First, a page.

Glossary of Terms

A | B | C | D | F | G | H | I L | M | P | R | S | T | Z |


Adhesive Binding. Applying a glue, usually a hot-melt substance, along the spine of the assembled, printed sections. The book or magazine cover is applied directly on top of the tacky adhesive. Also known as Perfect Binding


Binding Margin. The distance between the fold edge and the edge of the body of the text next to the fold.

Bleed. A printing area that extends beyond the cut marks before trimming.


Crease Score. A fold made by pressing a groove into a paper stock without cutting its fibres.

Creep. The slight but cumulative extension of the fore-edges of each inserted section beyond the fore-edges of the section that it encloses. This results in progressively smaller trim size on the inside pages. This is more profound in thicker books.

Concertina Fold. Two or more folds parallel to each other with adjacent folds in opposite directions, resembling the bellows of accordion. Also known as an Accordian fold, a Fan fold and a Z fold.


Die cut. A printed subject cut to a specific shape with sharp steel rules on a press.

Dummy. A set of blank or printed pages prepared to show the size, shape, page sequence, and general appearance of the finished printed product.


Fore-edge. The side edge opposite the spine of a section or a book.

Fold Marks. Guides on the original copy and printed sheet that indicate where a printed product will be creased, perforated or folded.

Folio Lap. The additional paper on the fore-edges of a signature that extends beyond the trim size of the pages. Folio laps are included so that binding equipment can grab and open the signature onto the feeding chain.


Gate fold. A four leaf sheet folded from the two outside edges inwards to enable the page to open from each side of the centre. A closed Gate fold requires an additional parallel fold to finish the size of 1 leaf.

Grain direction. The fibres in paper align themselves in the direction in which the paper flows on the paper making machine. Grain direction is often important if the paper has to be folded after it is printed. Folding across the grain can result in cracking.

GSM (grams per square metre). This is a measure of the weight of paper. It is obtained by weighing a square metre of paper. Usually, the higher the gsm number, the thicker or more rigid is the stock. Although a coated paper of a given gsm will usually be thinner than an uncoated paper of the same weight. The higher the number the heavier the stock.

70gsm - what your newspaper is printed on
80gsm - photocopier paper
250gsm - a board stock used for book covers



Head. The top of a page, book, section or printing form.

Head Trim. The amount of paper that is cut off the sheet above the head margin.

Hole Punching. When holes are added to a job for completion e.g. calendars with a single hole for hanging.


Imposition Layout. A guide that indicates folding sequence, number of pages and section used, lay and grip edges, and cutting and scoring lines for a specific job.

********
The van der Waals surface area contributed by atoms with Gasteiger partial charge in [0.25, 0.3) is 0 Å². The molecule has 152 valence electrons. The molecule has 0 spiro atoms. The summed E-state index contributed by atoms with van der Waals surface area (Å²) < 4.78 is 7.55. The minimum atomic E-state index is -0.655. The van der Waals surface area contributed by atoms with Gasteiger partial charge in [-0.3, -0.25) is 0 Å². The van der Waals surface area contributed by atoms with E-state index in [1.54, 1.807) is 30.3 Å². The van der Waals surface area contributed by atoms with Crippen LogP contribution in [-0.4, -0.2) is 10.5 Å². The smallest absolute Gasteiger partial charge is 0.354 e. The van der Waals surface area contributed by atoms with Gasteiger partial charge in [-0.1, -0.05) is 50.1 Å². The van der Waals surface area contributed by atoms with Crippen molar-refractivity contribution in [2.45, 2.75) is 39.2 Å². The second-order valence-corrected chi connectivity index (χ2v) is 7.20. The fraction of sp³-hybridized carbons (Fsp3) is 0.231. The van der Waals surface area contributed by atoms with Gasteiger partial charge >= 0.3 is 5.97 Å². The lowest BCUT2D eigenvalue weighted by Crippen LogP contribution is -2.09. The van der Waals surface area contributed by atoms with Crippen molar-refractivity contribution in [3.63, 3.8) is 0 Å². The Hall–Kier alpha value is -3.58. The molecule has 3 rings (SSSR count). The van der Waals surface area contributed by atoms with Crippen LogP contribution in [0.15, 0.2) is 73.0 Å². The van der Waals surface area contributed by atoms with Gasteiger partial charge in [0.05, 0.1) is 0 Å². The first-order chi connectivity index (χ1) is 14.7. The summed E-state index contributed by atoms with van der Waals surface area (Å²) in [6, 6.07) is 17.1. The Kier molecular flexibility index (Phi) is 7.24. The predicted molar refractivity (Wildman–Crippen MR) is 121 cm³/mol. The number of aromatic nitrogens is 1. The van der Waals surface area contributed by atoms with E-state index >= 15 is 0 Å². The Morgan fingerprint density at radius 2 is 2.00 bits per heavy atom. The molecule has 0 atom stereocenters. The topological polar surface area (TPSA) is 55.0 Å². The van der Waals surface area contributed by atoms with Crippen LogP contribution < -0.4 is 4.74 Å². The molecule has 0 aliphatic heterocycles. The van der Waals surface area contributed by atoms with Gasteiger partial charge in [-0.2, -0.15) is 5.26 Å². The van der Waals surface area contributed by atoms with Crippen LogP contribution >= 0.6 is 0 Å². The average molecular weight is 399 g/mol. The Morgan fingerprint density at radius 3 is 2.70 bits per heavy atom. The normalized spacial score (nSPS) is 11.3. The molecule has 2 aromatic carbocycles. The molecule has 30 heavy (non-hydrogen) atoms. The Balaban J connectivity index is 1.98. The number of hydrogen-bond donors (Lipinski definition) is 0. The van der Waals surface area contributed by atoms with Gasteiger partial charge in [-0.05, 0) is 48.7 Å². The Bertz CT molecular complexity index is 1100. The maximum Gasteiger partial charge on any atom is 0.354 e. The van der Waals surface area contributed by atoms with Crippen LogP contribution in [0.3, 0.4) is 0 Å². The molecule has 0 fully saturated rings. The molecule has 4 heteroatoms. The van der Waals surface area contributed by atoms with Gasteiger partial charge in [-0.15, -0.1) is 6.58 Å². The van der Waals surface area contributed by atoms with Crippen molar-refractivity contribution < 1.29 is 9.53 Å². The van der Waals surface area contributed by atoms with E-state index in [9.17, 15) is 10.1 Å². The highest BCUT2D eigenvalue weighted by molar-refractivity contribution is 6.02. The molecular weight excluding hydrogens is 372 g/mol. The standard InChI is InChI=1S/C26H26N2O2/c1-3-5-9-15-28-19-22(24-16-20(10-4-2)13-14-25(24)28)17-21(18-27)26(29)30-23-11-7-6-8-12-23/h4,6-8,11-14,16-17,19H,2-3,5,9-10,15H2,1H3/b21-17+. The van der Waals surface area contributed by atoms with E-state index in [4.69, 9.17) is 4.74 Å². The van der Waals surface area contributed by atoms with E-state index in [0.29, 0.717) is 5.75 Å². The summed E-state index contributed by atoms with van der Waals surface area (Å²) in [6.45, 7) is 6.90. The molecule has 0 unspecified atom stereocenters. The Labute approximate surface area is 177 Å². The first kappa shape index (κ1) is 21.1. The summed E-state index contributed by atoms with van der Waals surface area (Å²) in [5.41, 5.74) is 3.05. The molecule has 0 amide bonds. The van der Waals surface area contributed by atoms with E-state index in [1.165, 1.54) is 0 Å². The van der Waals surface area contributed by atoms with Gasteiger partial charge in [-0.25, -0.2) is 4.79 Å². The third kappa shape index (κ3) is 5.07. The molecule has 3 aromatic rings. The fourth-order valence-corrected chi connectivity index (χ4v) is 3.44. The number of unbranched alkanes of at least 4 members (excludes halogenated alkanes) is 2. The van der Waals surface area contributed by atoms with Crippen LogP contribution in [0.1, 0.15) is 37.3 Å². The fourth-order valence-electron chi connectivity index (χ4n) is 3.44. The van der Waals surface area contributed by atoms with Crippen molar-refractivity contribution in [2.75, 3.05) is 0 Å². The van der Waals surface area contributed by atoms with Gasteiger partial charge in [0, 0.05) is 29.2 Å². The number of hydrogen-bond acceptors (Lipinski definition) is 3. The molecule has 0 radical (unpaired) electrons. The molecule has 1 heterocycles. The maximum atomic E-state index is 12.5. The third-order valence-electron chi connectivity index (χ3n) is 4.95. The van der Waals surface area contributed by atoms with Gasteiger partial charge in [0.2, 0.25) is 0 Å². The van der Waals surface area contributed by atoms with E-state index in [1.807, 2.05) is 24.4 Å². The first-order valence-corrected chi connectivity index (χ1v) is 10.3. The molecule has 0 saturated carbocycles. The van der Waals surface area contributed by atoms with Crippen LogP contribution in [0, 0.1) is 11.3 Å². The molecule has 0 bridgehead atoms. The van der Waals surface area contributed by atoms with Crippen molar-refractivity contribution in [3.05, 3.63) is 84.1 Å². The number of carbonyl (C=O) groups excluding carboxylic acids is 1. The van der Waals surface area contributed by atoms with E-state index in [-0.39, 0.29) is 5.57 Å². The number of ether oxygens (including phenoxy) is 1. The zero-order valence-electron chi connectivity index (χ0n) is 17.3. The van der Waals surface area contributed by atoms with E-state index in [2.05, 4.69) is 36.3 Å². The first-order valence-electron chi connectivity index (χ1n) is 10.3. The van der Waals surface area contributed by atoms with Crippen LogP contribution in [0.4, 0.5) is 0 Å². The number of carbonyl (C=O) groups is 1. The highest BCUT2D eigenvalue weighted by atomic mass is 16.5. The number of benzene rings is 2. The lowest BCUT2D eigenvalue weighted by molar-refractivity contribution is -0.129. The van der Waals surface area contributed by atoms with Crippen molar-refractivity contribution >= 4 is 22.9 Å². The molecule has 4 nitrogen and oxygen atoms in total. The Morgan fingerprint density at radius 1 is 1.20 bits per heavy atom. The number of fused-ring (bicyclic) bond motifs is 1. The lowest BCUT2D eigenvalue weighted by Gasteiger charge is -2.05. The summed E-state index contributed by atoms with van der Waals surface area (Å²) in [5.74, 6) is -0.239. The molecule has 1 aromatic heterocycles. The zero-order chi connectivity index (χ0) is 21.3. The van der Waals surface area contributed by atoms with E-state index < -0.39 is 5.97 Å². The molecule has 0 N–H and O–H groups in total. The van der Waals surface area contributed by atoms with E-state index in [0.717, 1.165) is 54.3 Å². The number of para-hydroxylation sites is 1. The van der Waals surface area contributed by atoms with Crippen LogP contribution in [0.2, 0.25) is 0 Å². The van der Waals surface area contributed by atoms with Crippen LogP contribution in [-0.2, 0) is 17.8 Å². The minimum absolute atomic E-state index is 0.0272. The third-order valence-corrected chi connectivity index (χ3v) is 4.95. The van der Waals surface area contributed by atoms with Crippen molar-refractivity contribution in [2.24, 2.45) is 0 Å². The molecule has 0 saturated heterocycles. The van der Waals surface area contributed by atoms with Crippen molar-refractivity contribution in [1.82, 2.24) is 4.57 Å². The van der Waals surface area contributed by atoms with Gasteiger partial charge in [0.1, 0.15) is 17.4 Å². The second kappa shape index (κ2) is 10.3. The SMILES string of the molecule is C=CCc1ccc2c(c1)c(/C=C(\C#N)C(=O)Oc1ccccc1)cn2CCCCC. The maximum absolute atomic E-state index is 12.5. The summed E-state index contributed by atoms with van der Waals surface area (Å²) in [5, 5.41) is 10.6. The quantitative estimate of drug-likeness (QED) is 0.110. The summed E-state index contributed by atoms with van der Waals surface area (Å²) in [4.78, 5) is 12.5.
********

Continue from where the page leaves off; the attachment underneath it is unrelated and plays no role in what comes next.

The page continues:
Loop Stitching. A method of saddle-stitching whereby the stitch is formed into a semi circular loop that sticks out beyond the spine of the booklet. These loops slip over the rings of a ring binder, as an alternative to hole drilling.


Miniature Folding. Miniature folding is commonly defined as any folding job with a panel size smaller than 50mm.


Paper sizes


  • A0 841mm X 1189mm
      A1 594mm X 841mm
      A2 420mm X 594mm
      A3 297mm X 420mm
      A4 210mm X 297mm
      A5 148mm X 210mm
      A6 105mm X 148mm
      A7 74mm X 105mm
      A8 52mm X 74mm

  • DL 210x99mm

Paper sizes 


Perfect Binding. Refer to Adhesive Binding.

Perforating. Any operation that punches tiny slits or holes in a sheet of paper or other substrate. Perforating is performed using perforating dies. Materials are perforated either to allow a portion to be easily removed (such as an order form or coupon), or to allow air to escape from folded signatures, which helps prevent wrinkling.

PP (printed pages). When we refer to PP (printed pages), we mean the actual number of printed pages not the number of sheets of paper. For example, an 8pp A4 magazine is 2 x A3 sheets, double sided, folded and saddle stitched to A4.


Roll Fold. A method of folding in which the two panels on the edges of the page fold in over the centre panel.


Saddle stitching. A binding method where multiple folded sheets are stapled at the centre (the spine). Booklets, magazines, catalogues, newsletters and manuals are some of the projects that get saddle-stitched.

Section Sewing. Binding by sewing thread through the spine of a section and from section to section.

Section / Signature. One or more printed sheets folded to form a section of a book.

Spine. The binding edge of a section or book.


Trim out (Double Cut). The area between two books or folders that is removed when the job is completed two up and is cut apart by a fourth or fifth knife for books or slitters for folders.

Trim Marks. Marks placed in each corner of document to be printed indicating where the job is to be guillotined


Z Fold. Z Fold (or Zig Zag fold) when the fold looks like a Z